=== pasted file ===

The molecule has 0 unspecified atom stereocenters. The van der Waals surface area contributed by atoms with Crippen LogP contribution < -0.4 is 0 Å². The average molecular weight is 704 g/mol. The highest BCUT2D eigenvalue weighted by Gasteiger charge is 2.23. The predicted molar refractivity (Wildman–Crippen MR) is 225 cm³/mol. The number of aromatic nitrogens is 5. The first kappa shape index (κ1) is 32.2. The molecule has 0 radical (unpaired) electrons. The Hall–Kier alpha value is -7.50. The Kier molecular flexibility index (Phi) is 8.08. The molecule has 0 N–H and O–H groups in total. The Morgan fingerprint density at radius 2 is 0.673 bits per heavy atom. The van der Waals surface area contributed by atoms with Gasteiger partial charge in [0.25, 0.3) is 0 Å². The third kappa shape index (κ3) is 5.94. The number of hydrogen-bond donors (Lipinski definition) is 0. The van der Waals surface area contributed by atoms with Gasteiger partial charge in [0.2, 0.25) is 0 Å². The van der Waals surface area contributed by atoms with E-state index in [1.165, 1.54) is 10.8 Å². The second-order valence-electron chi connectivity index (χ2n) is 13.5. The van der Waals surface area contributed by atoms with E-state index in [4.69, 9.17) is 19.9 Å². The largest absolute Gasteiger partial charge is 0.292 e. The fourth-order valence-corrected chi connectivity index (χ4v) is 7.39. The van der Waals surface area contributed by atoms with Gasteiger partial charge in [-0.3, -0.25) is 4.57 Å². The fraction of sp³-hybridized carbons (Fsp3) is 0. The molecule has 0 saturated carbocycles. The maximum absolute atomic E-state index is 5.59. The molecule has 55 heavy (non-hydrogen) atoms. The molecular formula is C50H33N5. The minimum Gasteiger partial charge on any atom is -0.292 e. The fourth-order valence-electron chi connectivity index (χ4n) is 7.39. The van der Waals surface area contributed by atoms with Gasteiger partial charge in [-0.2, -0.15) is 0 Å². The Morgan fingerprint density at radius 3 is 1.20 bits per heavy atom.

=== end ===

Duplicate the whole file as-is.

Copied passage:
The molecule has 0 unspecified atom stereocenters. The van der Waals surface area contributed by atoms with Crippen LogP contribution < -0.4 is 0 Å². The average molecular weight is 704 g/mol. The highest BCUT2D eigenvalue weighted by Gasteiger charge is 2.23. The predicted molar refractivity (Wildman–Crippen MR) is 225 cm³/mol. The number of aromatic nitrogens is 5. The first kappa shape index (κ1) is 32.2. The molecule has 0 radical (unpaired) electrons. The Hall–Kier alpha value is -7.50. The Kier molecular flexibility index (Phi) is 8.08. The molecule has 0 N–H and O–H groups in total. The Morgan fingerprint density at radius 2 is 0.673 bits per heavy atom. The van der Waals surface area contributed by atoms with Gasteiger partial charge in [0.25, 0.3) is 0 Å². The third kappa shape index (κ3) is 5.94. The number of hydrogen-bond donors (Lipinski definition) is 0. The van der Waals surface area contributed by atoms with Gasteiger partial charge in [0.2, 0.25) is 0 Å². The van der Waals surface area contributed by atoms with E-state index in [1.165, 1.54) is 10.8 Å². The second-order valence-electron chi connectivity index (χ2n) is 13.5. The van der Waals surface area contributed by atoms with E-state index in [4.69, 9.17) is 19.9 Å². The largest absolute Gasteiger partial charge is 0.292 e. The fourth-order valence-corrected chi connectivity index (χ4v) is 7.39. The van der Waals surface area contributed by atoms with Gasteiger partial charge in [-0.3, -0.25) is 4.57 Å². The fraction of sp³-hybridized carbons (Fsp3) is 0. The molecule has 0 saturated carbocycles. The maximum absolute atomic E-state index is 5.59. The molecule has 55 heavy (non-hydrogen) atoms. The molecular formula is C50H33N5. The minimum Gasteiger partial charge on any atom is -0.292 e. The fourth-order valence-electron chi connectivity index (χ4n) is 7.39. The van der Waals surface area contributed by atoms with Gasteiger partial charge in [-0.2, -0.15) is 0 Å². The Morgan fingerprint density at radius 3 is 1.20 bits per heavy atom.